Arguably the best-performed Saint to this point of the season, Membrey worked up to half back to give the Saints an option before doubling back to goal. He finished with just one goal to his name, but his work ethic and application were first class.
JAKE STRINGER AND CALE HOOKER
Coming back from injury, Stringer looked up and about early in the piece and Cale Hooker gave Dougal Howard a tough afternoon at the office as the two forwards combined for nine goals for the Bombers.
It was fitting that Hooker had a bit of a giggle as Zach Merrett hit hi with a perfect pass inside fifty late in the game, as Hooker hobbled forward on a lead, sporting a bandaged thigh from a collision earlier in the game. These two, along with Anthony McDonald-Tipungwuti, feasted on the chaotic St Kilda defence and made their opponents look second rate at points.
The oak tree in the acorn, Bomber fans… look for the oak tree in the acorn.
Last season, Brayden Ham would just grab the ball and kick it as long as he could inside 50 every time he got it. He was pretty good at it, too. However, the modern footballer has many strungs to his bow, and Ham returned in 2021 as a stronger, smarter footballer.
His 25 touches still included five inside 50 deliveries, but he was more relaxed and patient in this game, ensuring he looked for targets to pick up two goal assists as part of his eight score involvements.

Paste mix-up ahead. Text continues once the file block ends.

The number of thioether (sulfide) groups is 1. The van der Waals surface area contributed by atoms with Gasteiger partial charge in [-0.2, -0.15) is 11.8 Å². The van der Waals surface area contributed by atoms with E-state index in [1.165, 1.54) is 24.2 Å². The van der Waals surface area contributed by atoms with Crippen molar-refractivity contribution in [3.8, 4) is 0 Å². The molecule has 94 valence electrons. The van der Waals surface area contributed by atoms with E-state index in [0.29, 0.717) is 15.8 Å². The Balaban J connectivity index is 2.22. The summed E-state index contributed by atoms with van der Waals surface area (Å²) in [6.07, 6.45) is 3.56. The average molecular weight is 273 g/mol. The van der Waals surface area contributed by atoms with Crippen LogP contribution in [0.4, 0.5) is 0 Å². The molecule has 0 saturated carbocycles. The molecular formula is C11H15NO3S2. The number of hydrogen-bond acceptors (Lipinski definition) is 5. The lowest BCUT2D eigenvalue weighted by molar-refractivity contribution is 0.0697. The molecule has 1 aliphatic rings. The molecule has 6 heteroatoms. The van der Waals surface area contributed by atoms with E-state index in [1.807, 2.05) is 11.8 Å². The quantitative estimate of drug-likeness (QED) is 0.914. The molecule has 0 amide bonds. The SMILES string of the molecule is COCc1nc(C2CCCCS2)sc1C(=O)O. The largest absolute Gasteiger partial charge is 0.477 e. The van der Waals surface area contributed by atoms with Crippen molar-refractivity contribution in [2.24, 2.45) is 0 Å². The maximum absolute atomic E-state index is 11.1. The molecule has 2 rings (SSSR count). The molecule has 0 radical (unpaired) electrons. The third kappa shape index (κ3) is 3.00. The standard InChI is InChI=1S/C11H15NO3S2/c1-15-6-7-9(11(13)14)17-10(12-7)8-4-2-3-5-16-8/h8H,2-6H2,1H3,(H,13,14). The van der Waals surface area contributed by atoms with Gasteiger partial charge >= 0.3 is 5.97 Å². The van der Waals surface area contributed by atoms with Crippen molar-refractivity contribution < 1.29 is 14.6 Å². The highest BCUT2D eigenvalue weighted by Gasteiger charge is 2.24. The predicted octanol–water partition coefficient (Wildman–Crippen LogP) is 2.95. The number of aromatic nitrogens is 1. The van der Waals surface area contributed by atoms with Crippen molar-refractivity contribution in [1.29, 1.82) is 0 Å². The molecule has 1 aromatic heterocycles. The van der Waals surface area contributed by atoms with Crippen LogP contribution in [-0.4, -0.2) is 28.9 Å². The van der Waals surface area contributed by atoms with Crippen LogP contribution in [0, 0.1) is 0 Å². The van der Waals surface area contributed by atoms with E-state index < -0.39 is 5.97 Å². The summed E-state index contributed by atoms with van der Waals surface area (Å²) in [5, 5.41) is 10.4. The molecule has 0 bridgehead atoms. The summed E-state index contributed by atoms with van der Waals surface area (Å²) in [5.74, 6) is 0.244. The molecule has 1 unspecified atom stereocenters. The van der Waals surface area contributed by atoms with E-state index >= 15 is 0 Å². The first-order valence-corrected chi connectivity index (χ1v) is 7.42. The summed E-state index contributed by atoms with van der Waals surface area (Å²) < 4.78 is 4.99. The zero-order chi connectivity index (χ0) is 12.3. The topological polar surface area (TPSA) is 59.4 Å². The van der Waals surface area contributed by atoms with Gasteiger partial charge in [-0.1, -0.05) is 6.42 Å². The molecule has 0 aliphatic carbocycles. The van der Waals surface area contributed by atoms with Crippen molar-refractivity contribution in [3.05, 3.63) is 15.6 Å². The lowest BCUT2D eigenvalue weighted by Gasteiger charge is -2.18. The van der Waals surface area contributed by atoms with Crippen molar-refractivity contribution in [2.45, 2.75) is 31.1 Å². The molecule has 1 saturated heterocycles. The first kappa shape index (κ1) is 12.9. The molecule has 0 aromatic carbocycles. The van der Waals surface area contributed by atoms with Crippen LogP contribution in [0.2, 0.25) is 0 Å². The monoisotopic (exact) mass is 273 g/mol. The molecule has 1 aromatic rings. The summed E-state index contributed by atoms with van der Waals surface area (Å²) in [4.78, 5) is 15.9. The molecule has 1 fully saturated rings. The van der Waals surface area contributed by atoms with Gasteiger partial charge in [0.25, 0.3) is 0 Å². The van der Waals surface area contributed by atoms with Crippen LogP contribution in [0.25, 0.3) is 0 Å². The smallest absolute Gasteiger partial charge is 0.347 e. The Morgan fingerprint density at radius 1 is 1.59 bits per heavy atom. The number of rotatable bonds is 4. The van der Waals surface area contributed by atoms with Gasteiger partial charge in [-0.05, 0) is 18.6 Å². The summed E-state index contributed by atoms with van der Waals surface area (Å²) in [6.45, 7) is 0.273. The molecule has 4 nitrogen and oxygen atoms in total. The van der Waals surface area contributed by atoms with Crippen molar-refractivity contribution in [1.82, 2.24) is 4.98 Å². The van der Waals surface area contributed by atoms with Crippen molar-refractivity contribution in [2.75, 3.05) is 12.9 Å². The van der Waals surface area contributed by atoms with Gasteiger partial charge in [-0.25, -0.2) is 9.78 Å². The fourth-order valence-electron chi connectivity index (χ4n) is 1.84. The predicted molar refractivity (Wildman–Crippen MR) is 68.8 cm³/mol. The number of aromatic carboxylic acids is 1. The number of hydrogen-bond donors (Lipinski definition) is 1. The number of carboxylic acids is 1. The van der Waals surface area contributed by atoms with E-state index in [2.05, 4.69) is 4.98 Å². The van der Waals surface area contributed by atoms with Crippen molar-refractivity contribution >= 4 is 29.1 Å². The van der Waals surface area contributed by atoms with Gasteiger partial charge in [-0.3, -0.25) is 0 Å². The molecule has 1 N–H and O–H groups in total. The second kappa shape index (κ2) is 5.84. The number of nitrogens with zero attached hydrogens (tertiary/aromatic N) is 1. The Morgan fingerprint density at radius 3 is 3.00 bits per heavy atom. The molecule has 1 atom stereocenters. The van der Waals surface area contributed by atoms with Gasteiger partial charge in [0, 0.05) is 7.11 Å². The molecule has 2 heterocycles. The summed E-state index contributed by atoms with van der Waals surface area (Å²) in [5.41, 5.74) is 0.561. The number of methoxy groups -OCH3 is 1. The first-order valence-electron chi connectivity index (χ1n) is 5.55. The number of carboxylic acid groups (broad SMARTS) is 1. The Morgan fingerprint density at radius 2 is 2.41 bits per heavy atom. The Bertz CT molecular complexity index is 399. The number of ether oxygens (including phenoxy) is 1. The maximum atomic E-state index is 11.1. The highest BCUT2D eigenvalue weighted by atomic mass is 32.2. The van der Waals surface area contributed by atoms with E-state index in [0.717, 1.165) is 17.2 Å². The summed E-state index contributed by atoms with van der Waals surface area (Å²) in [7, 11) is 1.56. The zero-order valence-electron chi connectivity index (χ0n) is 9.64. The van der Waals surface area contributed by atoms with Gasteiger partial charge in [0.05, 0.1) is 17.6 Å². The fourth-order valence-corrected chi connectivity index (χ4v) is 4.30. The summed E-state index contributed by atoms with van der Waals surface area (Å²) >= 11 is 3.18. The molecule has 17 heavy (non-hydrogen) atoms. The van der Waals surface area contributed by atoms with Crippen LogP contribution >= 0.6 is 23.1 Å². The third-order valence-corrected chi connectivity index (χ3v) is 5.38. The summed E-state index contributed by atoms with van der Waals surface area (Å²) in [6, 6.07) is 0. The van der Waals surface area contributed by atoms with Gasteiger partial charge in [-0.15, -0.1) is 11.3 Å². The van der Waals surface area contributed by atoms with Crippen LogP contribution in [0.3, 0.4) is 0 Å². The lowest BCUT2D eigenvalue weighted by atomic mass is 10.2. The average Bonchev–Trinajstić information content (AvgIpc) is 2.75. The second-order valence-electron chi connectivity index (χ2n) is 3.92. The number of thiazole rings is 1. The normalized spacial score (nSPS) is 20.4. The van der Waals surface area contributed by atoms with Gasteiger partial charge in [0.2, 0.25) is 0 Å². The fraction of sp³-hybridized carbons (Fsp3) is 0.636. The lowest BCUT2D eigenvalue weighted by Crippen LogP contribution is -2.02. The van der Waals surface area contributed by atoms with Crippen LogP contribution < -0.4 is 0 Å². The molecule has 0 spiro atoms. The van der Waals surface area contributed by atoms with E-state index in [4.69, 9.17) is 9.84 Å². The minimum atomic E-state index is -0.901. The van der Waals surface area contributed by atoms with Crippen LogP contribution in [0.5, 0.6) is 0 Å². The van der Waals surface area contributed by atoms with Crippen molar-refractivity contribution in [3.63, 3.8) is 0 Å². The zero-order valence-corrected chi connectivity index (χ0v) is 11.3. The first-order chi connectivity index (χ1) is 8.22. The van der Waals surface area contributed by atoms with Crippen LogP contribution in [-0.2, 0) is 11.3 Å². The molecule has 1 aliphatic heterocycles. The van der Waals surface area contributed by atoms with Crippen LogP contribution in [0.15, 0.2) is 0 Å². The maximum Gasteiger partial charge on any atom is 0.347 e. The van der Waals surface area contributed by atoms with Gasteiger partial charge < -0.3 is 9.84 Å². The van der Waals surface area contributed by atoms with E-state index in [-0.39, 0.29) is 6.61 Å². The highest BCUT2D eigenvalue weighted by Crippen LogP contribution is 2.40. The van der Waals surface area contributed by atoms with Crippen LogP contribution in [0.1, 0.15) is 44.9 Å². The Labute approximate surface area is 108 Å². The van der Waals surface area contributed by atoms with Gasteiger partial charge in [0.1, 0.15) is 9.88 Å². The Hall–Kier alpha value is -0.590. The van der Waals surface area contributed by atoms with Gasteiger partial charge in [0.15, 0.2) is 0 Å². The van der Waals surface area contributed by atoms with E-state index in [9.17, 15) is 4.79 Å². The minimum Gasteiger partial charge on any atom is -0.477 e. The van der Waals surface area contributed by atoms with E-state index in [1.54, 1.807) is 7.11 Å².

Ham had a career-high 25 touches in this one as he worked up and back from half forward to half back. He is becoming a player.
THE ST KILDA TACKLING COACH
So, at half time of this game, the Saints had amassed 11 tackles.
To put this in context, on Friday night, Hugh Greenwood had eight tackles in a single quarter of football. Why? Because he damn well gives a shit and applies himself at the contest. What the hell is wrong with this St Kilda team that translates to having just four tackles in the second quarter?
Every time they showed a clip of Brett Ratten in the box, he looked like he was watching a horror movie, and if you are a coach watching your team refuse to apply defensive pressure, you must feel like you’re watching a horror movie, too.
The Saints had 15 players with tackle or less in this game, which gives you an example of the rampant softness displayed by this team. And the guy who is next on the list is Exhibit A.
So, whose fault is it this time?
Were people not kicking it to Brad Hill again? Was it his horrible teammates’ fault that he wasn’t getting the ball? Can he get someone in the media to stick up for him again?
The act is getting old, and this garbage about everyone needing to be nice to Brad Hill is such a cop out for a bloke that was part of three premierships. Do you think he needed people to just hand him the footy back then, or do you think that once in a while, you know… he may have earned it?
He earned bugger all in this one, except disdain. One contested touch for Brad Hill in this one… which is one number higher than the total number of tackles he laid.